In 2013 when we were able to acquire my first two stations, in Saginaw (Flint), MI and Florence (Myrtle Beach), SC, we used JSAs, SSAs, and loan guarantees by Sinclair. If I had not had the opportunity to enter into those arrangements, as an African American, I would not have been able to fulfill my lifelong dream of being a TV station owner. The arrangements allowed me to obtain access to capital that would have otherwise been unavailable to me. Make no mistake about it, access to capital and financing are the single biggest obstacles to new entrant and minority ownership. JSAs and SSAs provided the means to overcome those obstacles, and accordingly advanced diversity, opened opportunity, and generally served the larger public interest. Diversity in thought and opinion are what make America as great as it is today.

Moreover, these arrangements are not a token deal. Similar agreements have been common in the television industry for years, as the FCC recognized when it removed its JSA Attribution rule last month. I guess the difference is that typically all the players are white. Nevertheless, the Justice Department should not make it more difficult for minority broadcasters to become owners in the broadcast industry by denying them the same opportunities to utilize JSAs and SSAs as vehicles for ownership. In the interest of diversity and fairness, DOJ should apply the same rules and standards to all potential owners. That is and always will be the American way.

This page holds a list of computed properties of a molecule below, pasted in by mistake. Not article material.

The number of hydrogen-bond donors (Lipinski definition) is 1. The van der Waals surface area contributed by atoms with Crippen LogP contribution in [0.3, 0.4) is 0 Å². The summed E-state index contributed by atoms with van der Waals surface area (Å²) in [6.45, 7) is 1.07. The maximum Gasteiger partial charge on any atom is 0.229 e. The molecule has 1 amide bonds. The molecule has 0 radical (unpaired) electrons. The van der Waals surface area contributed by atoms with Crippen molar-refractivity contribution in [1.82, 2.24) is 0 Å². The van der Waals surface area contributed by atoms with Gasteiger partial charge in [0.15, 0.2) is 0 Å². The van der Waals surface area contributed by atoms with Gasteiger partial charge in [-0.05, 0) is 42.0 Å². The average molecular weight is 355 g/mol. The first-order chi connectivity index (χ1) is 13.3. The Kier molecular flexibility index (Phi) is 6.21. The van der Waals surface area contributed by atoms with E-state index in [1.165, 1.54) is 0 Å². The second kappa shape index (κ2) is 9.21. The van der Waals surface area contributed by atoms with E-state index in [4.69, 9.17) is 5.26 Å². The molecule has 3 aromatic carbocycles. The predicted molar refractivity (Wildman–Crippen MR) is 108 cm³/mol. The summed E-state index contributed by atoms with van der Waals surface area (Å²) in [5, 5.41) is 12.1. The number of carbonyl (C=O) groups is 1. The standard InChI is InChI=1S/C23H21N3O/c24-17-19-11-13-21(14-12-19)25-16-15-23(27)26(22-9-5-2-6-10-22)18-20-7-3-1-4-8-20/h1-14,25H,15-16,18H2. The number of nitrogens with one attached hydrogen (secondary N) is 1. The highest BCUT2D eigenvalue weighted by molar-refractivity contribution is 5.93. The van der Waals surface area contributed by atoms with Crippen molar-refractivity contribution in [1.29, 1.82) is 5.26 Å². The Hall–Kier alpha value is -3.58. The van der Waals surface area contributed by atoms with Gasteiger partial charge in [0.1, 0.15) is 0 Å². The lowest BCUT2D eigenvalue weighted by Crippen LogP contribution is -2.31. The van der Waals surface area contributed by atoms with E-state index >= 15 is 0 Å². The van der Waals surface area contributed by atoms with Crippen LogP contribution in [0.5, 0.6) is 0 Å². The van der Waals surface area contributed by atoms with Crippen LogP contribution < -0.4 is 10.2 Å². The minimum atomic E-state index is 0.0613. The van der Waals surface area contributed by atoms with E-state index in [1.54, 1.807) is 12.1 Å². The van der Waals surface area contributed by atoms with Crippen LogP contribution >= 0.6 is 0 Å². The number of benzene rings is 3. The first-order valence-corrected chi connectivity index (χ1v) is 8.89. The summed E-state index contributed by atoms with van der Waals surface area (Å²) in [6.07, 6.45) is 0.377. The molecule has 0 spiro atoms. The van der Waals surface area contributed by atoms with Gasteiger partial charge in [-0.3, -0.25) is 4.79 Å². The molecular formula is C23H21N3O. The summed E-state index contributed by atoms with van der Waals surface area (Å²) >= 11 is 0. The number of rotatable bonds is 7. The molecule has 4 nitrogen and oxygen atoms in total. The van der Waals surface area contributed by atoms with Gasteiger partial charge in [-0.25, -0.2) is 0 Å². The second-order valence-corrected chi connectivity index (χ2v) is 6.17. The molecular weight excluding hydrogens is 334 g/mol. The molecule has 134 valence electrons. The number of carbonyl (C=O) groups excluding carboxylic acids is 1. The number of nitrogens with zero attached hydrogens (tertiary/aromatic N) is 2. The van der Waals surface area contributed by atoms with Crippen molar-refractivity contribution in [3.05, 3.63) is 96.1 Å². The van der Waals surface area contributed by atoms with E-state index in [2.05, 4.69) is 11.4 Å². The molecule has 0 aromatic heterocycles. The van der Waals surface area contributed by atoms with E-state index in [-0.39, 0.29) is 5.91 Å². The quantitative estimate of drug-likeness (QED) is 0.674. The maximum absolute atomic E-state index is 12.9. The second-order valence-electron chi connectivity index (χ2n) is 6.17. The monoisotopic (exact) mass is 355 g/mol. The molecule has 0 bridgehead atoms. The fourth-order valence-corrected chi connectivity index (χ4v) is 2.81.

In its November 2017 Order, the FCC concluded that television JSAs did not confer on the brokering station a sufficient degree of influence or control over the core operating functions of the brokered station to warrant attribution. Moreover, it noted that the record on television JSAs contained ample evidence of the public interest benefits they provide. Even if the FCC in 2013 had correctly determined that television JSAs involving more than 15 percent of the brokered station’s weekly advertising time confer sufficient influence to warrant attribution, it nevertheless concluded that the potential benefits of television JSAs outweighed the public interest in attributing such JSAs. Bottom line, JSAs and SSAs work and help the broadcast industry provide a wider variety of content and service to the public. They also aid minority ownership.

I hope the DOJ will not turn a blind eye to this legal and market reality. If it were to deny a qualified minority the opportunity to buy divested stations as part of the Sinclair - Tribune merger, that would be unfair and a true travesty of Justice.

Mr. Williams is manager / sole owner of Howard Stirk Holdings I & II Broadcast Television Stations and the 2016 Multicultural Media Broadcast Owner of the year.